The most frightening thing about the Buffalo shooter’s white supremacy motivations for killing ten people and injuring three more is not how blatant they were. It’s how mainstream they are with high-ranking Texas politicians like Lieutenant Governor Dan Patrick.
On Saturday, Payton S. Gendron, 18, of Conklin, New York entered a Tops Friendly Markets in a predominantly Black neighborhood with a Bushmaster XM-15 rifle and opened fire. Two days before he committed the attack, he loaded a 180-page manifesto online detailing his reasons. Primary among them was “replacement theory”, a belief that whites are being purposefully outbred by other races in a bid to end white dominance. The belief, sometimes known as white genocide, is fairly common in Republican circles when it comes to arguments against immigration and reproductive freedom.
“Let me tell you something, Laura and everyone watching: The revolution has begun,” he said. “A silent revolution by Joe Biden and the Democrat Party to take over this country,” he said. “[Democrats] are allowing this year probably 2 million — that’s who we apprehended, maybe another million — into this country. At least in 18 years, even if they don’t all become citizens before then and can vote, in 18 years if every one of them has two or three children you’re talking about millions and millions and millions of new voters. And they will thank the Democrats and Biden for bringing them here. Who do you think they’re going to vote for?”
It’s little wonder that Patrick thought he would have a receptive audience on FOX News. An investigation by the New York Times earlier this month showed that popular pundit Tucker Carlson had 400 incidents of promoting replacement theory on his show, either from guests or the host himself. The idea that a racial demographic shift will end Republican power is very common. It can be seen most clearly in the recent redistricting fight in Texas. Despite the population growth being almost entirely due to non-white people living in the state, new congressional districts were drawn that limited the voting power of non-whites.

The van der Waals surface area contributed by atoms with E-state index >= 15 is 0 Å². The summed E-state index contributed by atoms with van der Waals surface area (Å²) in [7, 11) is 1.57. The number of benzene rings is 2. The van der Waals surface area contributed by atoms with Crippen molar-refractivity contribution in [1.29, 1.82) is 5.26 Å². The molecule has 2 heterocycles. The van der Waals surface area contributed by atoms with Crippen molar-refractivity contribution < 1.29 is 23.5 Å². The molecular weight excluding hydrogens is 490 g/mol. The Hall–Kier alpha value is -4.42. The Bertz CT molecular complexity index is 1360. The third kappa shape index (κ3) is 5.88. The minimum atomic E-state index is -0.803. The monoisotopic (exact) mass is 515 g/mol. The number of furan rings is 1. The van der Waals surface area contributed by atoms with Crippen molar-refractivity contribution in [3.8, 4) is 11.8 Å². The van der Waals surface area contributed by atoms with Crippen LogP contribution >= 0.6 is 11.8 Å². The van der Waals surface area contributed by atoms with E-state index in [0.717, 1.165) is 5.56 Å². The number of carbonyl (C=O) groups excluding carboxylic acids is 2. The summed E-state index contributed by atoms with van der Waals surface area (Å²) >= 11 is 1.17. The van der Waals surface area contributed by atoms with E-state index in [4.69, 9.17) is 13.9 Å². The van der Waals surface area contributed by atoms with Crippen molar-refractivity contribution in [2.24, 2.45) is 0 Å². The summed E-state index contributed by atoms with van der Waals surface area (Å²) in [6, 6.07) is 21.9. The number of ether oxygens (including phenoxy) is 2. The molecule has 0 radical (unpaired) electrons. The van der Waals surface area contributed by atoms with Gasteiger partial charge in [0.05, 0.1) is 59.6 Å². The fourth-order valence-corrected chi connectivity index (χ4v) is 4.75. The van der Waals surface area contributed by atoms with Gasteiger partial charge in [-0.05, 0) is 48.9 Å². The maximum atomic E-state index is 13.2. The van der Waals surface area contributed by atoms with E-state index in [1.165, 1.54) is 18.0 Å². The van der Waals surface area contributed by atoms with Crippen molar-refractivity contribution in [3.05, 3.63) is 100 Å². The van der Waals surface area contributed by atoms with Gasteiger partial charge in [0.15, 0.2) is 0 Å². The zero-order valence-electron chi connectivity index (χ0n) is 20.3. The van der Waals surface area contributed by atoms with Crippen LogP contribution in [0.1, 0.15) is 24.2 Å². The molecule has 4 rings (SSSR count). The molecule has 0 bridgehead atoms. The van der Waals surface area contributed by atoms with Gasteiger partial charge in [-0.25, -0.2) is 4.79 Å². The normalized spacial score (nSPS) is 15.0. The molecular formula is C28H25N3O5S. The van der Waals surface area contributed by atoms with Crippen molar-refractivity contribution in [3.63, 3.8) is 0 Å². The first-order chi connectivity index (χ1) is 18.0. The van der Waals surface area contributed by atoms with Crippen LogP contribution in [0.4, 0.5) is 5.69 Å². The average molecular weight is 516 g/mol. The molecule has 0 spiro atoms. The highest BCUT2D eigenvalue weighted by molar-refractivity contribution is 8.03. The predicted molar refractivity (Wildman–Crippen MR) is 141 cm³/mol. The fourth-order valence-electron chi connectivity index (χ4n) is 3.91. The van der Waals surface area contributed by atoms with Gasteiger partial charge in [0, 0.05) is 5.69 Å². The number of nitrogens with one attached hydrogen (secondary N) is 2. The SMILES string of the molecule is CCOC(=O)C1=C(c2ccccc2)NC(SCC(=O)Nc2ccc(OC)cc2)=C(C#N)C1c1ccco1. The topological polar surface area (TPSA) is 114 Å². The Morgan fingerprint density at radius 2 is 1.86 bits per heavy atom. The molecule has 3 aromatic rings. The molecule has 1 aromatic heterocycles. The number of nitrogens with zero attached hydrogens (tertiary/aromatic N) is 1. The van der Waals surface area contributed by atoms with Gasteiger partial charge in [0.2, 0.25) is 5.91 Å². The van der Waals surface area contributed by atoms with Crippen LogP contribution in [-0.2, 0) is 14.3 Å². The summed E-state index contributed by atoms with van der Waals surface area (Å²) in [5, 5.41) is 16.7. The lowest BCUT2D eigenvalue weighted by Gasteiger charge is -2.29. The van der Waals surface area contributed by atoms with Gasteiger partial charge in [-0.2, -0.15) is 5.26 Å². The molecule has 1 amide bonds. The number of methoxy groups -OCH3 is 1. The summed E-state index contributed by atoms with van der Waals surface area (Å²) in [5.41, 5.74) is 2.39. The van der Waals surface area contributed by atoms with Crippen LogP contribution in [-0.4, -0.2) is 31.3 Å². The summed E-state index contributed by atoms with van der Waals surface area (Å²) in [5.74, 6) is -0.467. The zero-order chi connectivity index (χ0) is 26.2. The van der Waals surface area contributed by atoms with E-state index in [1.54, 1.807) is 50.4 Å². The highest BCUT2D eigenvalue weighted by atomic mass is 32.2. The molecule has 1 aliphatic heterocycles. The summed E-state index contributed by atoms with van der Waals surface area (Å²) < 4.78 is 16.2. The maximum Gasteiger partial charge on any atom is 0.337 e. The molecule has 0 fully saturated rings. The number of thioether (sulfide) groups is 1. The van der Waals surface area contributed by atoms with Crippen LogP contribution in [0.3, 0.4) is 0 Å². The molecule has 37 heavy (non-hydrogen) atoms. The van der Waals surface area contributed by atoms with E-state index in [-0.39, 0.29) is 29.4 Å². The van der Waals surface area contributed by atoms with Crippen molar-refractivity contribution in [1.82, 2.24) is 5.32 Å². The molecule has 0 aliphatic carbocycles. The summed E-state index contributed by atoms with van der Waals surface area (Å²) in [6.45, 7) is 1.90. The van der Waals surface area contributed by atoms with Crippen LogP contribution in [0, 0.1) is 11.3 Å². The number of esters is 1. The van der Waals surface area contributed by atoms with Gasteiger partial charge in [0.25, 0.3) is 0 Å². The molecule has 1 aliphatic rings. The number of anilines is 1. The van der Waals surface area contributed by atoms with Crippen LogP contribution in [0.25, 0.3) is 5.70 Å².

Though Governor Greg Abbott has been far more careful in his language than his lieutenant, white fears of lost power are a primary part of his re-election strategy. Abbott has spent most of the year doing increasingly weirs stunts at the southern border meant to shore up his image as a politician who is tough on immigration. These include a disastrous plan to stop trucks at the border that resulted in $4.1 billion worth of lost revenue for the state as well as a bussing immigrants to Washington D.C. to make a vague point about President Joe Biden’s immigration policies.
It’s worth mentioning that Abbott has trafficked in the language of replacement theory in the past, specifically by referring to immigrants as “hordes”. The word is common in neo-Nazi and white supremacist circles to describe immigrants, usually as invaders and defilers of an otherwise white land. In various degrees, replacement theory is now an essential part of Texas Republican ideology, even as it leads to mass shootings.